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7628 posts

Uber Geek
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Topic # 131126 9-Oct-2013 21:45
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Perhaps not:
http://www.cs.ubc.ca/labs/imager/tr/2013/SimpleLensImaging/

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269 posts

Ultimate Geek
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  Reply # 911714 9-Oct-2013 21:59
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It's an interesting idea, and I'm glad someone is working on that... but the corrected images look terrible, they remind me of cellphone cameras from a few years ago. Extremely soft focus and lots of color glow / blur.

Personally I think what they've done is show the reason that multi element lenses are the way to go, but every work has to start somewhere. So long as they can massively improve the results, I hope they continue to work on it :)



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  Reply # 911768 9-Oct-2013 22:18
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LostBoyNZ: It's an interesting idea, and I'm glad someone is working on that... but the corrected images look terrible, they remind me of cellphone cameras from a few years ago. Extremely soft focus and lots of color glow / blur.

Personally I think what they've done is show the reason that multi element lenses are the way to go, but every work has to start somewhere. So long as they can massively improve the results, I hope they continue to work on it :)


I think you make a fundamental mistake comparing the deconvolved image with your perception of what an ideally performing lens should deliver.  You should instead compare the deconvolved image with the original.  Then consider that if a corrected lens was used with known point spread function, deconvolution could be used with that as well.

 
 
 
 


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Ultimate Geek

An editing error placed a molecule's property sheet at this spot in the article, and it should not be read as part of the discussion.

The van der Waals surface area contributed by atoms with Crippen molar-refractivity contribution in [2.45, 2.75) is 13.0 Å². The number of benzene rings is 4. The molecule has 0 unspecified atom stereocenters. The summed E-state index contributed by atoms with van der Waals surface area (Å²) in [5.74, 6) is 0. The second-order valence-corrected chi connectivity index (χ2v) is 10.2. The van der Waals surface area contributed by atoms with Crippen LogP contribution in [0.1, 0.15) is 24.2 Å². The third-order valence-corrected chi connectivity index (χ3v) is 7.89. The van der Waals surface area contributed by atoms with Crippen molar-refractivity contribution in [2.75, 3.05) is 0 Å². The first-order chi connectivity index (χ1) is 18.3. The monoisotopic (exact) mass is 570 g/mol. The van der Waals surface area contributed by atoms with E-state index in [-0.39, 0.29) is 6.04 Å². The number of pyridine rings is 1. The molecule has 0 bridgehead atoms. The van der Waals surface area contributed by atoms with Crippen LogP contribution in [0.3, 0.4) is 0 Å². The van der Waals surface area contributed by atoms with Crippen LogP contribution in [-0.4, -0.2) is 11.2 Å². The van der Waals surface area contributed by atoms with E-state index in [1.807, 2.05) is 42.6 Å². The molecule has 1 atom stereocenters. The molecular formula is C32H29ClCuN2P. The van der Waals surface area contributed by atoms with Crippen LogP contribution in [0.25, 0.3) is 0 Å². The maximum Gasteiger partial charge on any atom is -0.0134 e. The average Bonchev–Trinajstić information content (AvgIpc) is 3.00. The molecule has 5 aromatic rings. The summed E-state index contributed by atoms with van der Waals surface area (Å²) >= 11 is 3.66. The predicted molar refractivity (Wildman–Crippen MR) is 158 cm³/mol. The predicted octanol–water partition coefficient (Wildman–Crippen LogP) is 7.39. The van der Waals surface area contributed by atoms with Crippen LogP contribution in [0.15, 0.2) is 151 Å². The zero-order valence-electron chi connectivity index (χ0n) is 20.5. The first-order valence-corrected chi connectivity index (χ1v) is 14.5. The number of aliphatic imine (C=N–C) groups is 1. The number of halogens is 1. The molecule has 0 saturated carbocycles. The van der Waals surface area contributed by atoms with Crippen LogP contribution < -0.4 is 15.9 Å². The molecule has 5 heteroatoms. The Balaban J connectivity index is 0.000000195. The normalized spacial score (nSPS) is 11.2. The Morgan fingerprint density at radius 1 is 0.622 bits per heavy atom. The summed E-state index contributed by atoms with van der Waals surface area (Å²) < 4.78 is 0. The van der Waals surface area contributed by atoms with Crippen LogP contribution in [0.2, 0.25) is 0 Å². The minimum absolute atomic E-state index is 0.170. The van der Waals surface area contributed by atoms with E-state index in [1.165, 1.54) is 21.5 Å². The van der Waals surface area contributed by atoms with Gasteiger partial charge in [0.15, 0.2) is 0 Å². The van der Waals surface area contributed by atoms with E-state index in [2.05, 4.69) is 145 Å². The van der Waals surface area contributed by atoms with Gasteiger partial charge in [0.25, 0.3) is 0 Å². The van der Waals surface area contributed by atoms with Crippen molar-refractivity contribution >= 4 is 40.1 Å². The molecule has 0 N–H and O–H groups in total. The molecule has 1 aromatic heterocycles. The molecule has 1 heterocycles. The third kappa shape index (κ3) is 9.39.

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  Reply # 913352 10-Oct-2013 22:43
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Sorry, I didn't understand it as well as I thought :/ It's a vast improvement over the original yes. I'd be very curious to see them use it on a medium quality DSLR lens.



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  Reply # 913481 11-Oct-2013 09:56
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LostBoyNZ: Sorry, I didn't understand it as well as I thought :/ It's a vast improvement over the original yes. I'd be very curious to see them use it on a medium quality DSLR lens.


There are some sample images http://www.cs.ubc.ca/labs/imager/tr/2013/SimpleLensImaging/standard_lens_and_multispectral_results.html using a Canon EF 28-105 macro.  I'm not sure if that's what I'd call a "medium quality" lens - I think probably pretty poor quality by modern standards - it looks very soft compared to even relatively inexpensive modern consumer quality zooms.  But if the lens is sharp, then there's nothing to be gained by deconvolution.  
I understand that one maker (Olympus?) claim that they have a method for deconvolution which works to "correct" diffraction.  I'll believe it when I see it.

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Ultimate Geek
+1 received by user: 39


  Reply # 913921 12-Oct-2013 00:12
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Very interesting! It'll be good to see where this goes.

In the meantime, I'll continue to invest in high quality optics. Although if mirrorless cameras keep improving I think I'll end up having to buy new lenses all over again.

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